Massachusetts typically collects about $2 million per day from the gas tax, Spilka said, a figure that is declining as electric vehicles make up a larger share of the market.
“That is another thing that we are looking at: what can we do to continue to decrease our reliance on oil and gas and increase electric vehicles, electric public transportation, electric individual vehicles, so that people do not need to buy gas in the same way,” Spilka said. “I’ve spoken to some people who own total electric vehicles, and they are not paying as close attention as you and I might be to the price of gas. Hopefully, that will increase in the near term.”
The Massachusetts Fiscal Alliance, which supports suspending the gas tax, criticized legislative leaders for their remarks on Monday, arguing that Mariano and Spilka are “failing to see the bigger picture.”
“With record breaking prices being surpassed every few days, spending from working families and businesses will soon begin to decline unless there is some relief on the way,” said MassFiscal spokesperson Paul Craney. “Spring is next weekend and with the warmer weather arriving soon, it means businesses that rely on tourism will begin to start their season. It’s critical that Speaker Mariano and Senate President Spilka are not stuck in neutral. They cannot sit idly by as the economy declines due to their unwillingness to part with a small amount of gas tax revenue. The price of their inaction will cost the Commonwealth a lot more in the long-term.”
Several other states are moving toward action to pause or amend their own gas taxes amid a stretch of record prices fueled largely by Russia’s invasion of Ukraine. In California, Democrat Gov. Gavin Newsom in January suggested suspending a gas tax increase set to take effect in July, and Republican state lawmakers are now seeking an immediate halt to the tax.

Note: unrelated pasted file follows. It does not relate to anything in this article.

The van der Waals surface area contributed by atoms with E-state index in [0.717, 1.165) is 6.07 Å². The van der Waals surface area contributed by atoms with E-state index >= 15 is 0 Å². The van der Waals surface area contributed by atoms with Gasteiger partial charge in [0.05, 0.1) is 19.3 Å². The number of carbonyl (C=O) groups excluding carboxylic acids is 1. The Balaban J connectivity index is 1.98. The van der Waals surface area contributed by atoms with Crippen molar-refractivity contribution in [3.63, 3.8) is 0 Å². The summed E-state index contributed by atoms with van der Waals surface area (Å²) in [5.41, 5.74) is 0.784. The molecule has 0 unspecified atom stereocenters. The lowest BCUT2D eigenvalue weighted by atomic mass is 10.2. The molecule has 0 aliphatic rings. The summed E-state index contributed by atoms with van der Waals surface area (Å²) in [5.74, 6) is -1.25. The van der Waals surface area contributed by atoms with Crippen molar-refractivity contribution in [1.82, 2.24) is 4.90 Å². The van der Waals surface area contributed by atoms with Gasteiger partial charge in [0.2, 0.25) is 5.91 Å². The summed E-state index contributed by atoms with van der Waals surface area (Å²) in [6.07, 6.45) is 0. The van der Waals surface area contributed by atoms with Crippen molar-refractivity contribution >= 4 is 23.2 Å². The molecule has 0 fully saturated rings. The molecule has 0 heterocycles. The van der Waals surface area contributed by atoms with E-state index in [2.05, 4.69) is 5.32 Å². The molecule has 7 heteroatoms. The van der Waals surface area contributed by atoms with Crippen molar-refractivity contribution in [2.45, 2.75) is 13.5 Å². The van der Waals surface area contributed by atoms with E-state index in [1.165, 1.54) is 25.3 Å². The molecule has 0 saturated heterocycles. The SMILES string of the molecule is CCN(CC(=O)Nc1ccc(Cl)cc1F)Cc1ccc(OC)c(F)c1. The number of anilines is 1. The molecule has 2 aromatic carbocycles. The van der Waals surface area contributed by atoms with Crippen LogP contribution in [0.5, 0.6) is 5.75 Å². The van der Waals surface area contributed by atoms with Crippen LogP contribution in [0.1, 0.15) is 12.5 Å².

Connecticut Gov. Ned Lamont, a Democrat, announced Monday that he would pursue a gas tax holiday through June 30, a move that could entice price shopping among Massachusetts residents near the border.
Baker has been pushing since January to overhaul estate and short-term capital gains taxes, increase tax credits for seniors and child care, boost the tax deduction renters can claim, and increase the minimum income level above which Massachusetts residents must file taxes.
Legislative leaders kicked the deadline for a decision about his $700 million package until May 4, a date that falls after the expected April budget debate in the House.
While top Democrats have signaled an interest in approving some kind of tax relief this session — the remainder of which will play out in an election year — details are scant about the scope or timeline of their plans.
Mariano said Monday that the House is exploring “more broad-based” options to keep more money in Bay Staters’ pockets. Asked for an example, he said, “I don’t have anything right off the top of my head, but we’ve been looking at these things even before the governor presented his tax package, so we are going to take a look at a number of different things.”
“We have no timeline per se,” Mariano said, noting that Baker’s proposals have varying effective dates. “It’s hard to pick a month or a week that we’d be able to pinpoint and say, ‘We’ll deliver on that day.’”